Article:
Diamonds come in all kinds of shapes, colors, cuts, clarities and sizes, so how do you even start choosing the perfect stone for you or a loved one?!
There’s so much to think about, but selecting the right gemstone cut for you is a great place to start.
Square cut diamonds are one of the most popular options out there. They’re commonly known as princess cut diamonds, with a bunch of similar variants. So look out for that on the label when you’re browsing.
In the Post
Square Cut Diamonds At a Glance
This romantic name actually started out back in the swinging 1960s, when a jeweler named Arpad Nagy invented a new diamond shape that he christened the profile cut. The modern-day princess cut that we know and love only came about a couple decades later.
The square cut (princess cut) is an incredibly popular choice for diamond rings, as this shape can make the gemstone look larger than it actually is. Useful, right?
Square cut diamonds were first designed just before the 1980s began. Although this particular shape hasn’t been around for very long, it’s now one of the top choices for diamond buyers.
The square shape makes these stones super versatile: they’ll work in pretty much any type of setting. It’s easy to see why they’re a top choice for engagement rings, but they’re also gorgeous in bracelets, necklaces and earrings.
Want to know more? Let’s start right from the basics…
What are the Different Kinds of Cuts Out There?
Most diamonds are cut in one of about ten different shapes:
- Round (also called brilliant cut, this is the most popular diamond shape out there)
- Princess (square cut; our main focus and the second most popular diamond cut)
- Cushion (ranked at number 3 in the popularity chart)
- Emerald (this is just the name of the shape and not anything to with the actual gemstone – this can get a little confusing)
Emerald, asscher and radiant cuts are also square or rectangular in shape, but they have one key difference if you compare them to square cut (princess cut) diamonds.
When jewelers shape these cuts, they take a little section off each corner to make the overall shape of the gemstone more stable. Square cut diamonds keep all their four corners intact – but more on that a little later.‘
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Round cut and fancy cut: what’s the difference?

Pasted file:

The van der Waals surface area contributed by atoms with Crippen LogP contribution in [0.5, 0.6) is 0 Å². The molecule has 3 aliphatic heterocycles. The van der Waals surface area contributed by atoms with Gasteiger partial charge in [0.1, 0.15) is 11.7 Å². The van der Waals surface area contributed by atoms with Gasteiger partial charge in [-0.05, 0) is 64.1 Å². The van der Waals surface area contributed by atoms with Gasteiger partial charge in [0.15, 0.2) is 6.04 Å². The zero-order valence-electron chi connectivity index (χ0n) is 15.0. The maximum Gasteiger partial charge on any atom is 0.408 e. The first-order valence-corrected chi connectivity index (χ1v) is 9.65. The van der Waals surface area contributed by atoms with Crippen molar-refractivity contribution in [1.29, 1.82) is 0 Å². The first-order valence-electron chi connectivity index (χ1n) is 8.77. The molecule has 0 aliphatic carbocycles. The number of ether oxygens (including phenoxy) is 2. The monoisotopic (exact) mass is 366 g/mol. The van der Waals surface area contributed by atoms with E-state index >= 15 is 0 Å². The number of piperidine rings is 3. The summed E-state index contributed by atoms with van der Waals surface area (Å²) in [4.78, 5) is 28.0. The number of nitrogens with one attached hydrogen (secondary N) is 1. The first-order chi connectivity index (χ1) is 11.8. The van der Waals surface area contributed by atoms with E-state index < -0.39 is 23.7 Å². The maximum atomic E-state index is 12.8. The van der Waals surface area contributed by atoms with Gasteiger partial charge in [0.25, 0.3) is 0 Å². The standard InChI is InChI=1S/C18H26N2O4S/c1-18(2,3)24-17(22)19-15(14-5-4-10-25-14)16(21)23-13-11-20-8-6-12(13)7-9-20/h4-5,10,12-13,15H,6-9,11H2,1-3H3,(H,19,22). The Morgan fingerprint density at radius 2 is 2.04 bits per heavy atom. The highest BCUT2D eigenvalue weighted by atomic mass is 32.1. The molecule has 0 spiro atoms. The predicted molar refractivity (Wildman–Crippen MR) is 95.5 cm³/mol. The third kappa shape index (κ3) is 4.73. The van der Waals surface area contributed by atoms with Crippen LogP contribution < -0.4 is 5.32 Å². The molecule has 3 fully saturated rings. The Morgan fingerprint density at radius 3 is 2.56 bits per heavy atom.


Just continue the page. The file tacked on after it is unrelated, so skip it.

You may have heard of some of the types of cut we’ve listed above before. Often, experts will refer to them as either round cuts or fancy cuts.
So, what’s the difference?
It’s very simple: fancy cut diamonds is the name given to all diamonds that aren’t cut in a round shape.
Now we’ve sorted that one out, let’s get back to the topic at hand: the gorgeous square cut.
Why are Square Cut Diamonds So Popular?
If you’re looking to buy a square cut diamond, there are a couple of things you should know that will help you select the perfect stone for you.
Square cut diamonds have a whole range of benefits. They’ve sure got way more to them than just the sparkling brilliance that meets the eye.
Square cut diamonds often look slightly larger than they truly are. This is probably the most useful fact to know before you go making that all-important ring decision.
Let’s say you’ve got a round cut diamond and a square cut diamond that both weigh the same amount. On average, the corner-to-corner measurement of the square cut diamond will be 15% greater than the diameter of the round cut stone.
This little factoid makes these square cut stones look larger than life, which is never a bad thing when it comes to some serious bling.
Princess cut diamonds tend to cost slightly less per carat, when you compare them to the round (brilliant) cut diamonds that are so popular for engagement rings.
Why, you ask? The answer’s pretty simple, really. It’s actually got to do with our next fact…
The four equal sides of a perfect square are easier to cut from a natural, rough gemstone than, say, cutting a perfectly circular diamond.
This is because the shape of a square cut diamond actually looks like a pyramid.
So, the square part is what you see when the finished pyramid gets flipped on its head and set in the ring, pointed-side down. As it turns out, this pyramid shape is simpler to cut from the form that natural diamonds actually start in.